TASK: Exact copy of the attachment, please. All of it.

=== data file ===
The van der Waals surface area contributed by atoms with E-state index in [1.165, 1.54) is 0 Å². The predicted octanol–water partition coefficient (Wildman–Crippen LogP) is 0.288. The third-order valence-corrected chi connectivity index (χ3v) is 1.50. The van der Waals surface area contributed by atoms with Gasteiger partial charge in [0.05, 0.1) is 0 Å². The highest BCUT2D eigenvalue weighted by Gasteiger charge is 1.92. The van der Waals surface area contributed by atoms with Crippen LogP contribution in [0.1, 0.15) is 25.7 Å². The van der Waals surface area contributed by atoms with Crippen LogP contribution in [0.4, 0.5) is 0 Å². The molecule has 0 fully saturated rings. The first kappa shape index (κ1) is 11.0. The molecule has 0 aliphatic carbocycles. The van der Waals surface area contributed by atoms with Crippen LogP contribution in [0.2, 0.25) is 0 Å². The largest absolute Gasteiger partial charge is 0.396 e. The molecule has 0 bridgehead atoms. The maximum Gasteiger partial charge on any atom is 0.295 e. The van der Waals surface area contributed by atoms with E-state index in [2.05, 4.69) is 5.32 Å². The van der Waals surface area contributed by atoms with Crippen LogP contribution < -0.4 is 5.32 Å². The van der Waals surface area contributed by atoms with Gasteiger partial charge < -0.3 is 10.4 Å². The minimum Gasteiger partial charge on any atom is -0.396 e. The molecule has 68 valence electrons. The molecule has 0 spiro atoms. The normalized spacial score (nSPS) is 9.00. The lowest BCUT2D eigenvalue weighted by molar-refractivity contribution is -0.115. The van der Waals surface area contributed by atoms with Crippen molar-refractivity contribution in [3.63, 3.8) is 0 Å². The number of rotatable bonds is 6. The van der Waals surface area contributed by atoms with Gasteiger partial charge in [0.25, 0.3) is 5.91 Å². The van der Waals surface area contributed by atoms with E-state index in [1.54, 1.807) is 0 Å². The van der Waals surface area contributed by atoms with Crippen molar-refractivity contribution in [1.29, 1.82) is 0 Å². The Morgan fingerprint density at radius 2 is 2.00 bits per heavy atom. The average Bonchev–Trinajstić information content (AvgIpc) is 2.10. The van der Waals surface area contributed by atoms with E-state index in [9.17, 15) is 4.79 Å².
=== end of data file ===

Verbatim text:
The van der Waals surface area contributed by atoms with E-state index in [1.165, 1.54) is 0 Å². The predicted octanol–water partition coefficient (Wildman–Crippen LogP) is 0.288. The third-order valence-corrected chi connectivity index (χ3v) is 1.50. The van der Waals surface area contributed by atoms with Gasteiger partial charge in [0.05, 0.1) is 0 Å². The highest BCUT2D eigenvalue weighted by Gasteiger charge is 1.92. The van der Waals surface area contributed by atoms with Crippen LogP contribution in [0.1, 0.15) is 25.7 Å². The van der Waals surface area contributed by atoms with Crippen LogP contribution in [0.4, 0.5) is 0 Å². The molecule has 0 fully saturated rings. The first kappa shape index (κ1) is 11.0. The molecule has 0 aliphatic carbocycles. The van der Waals surface area contributed by atoms with Crippen LogP contribution in [0.2, 0.25) is 0 Å². The largest absolute Gasteiger partial charge is 0.396 e. The molecule has 0 bridgehead atoms. The maximum Gasteiger partial charge on any atom is 0.295 e. The van der Waals surface area contributed by atoms with E-state index in [2.05, 4.69) is 5.32 Å². The van der Waals surface area contributed by atoms with Crippen LogP contribution < -0.4 is 5.32 Å². The van der Waals surface area contributed by atoms with Gasteiger partial charge < -0.3 is 10.4 Å². The minimum Gasteiger partial charge on any atom is -0.396 e. The molecule has 68 valence electrons. The molecule has 0 spiro atoms. The normalized spacial score (nSPS) is 9.00. The lowest BCUT2D eigenvalue weighted by molar-refractivity contribution is -0.115. The van der Waals surface area contributed by atoms with Crippen molar-refractivity contribution in [3.63, 3.8) is 0 Å². The number of rotatable bonds is 6. The van der Waals surface area contributed by atoms with Gasteiger partial charge in [0.25, 0.3) is 5.91 Å². The van der Waals surface area contributed by atoms with E-state index in [1.54, 1.807) is 0 Å². The van der Waals surface area contributed by atoms with Crippen molar-refractivity contribution in [1.29, 1.82) is 0 Å². The Morgan fingerprint density at radius 2 is 2.00 bits per heavy atom. The average Bonchev–Trinajstić information content (AvgIpc) is 2.10. The van der Waals surface area contributed by atoms with E-state index in [9.17, 15) is 4.79 Å².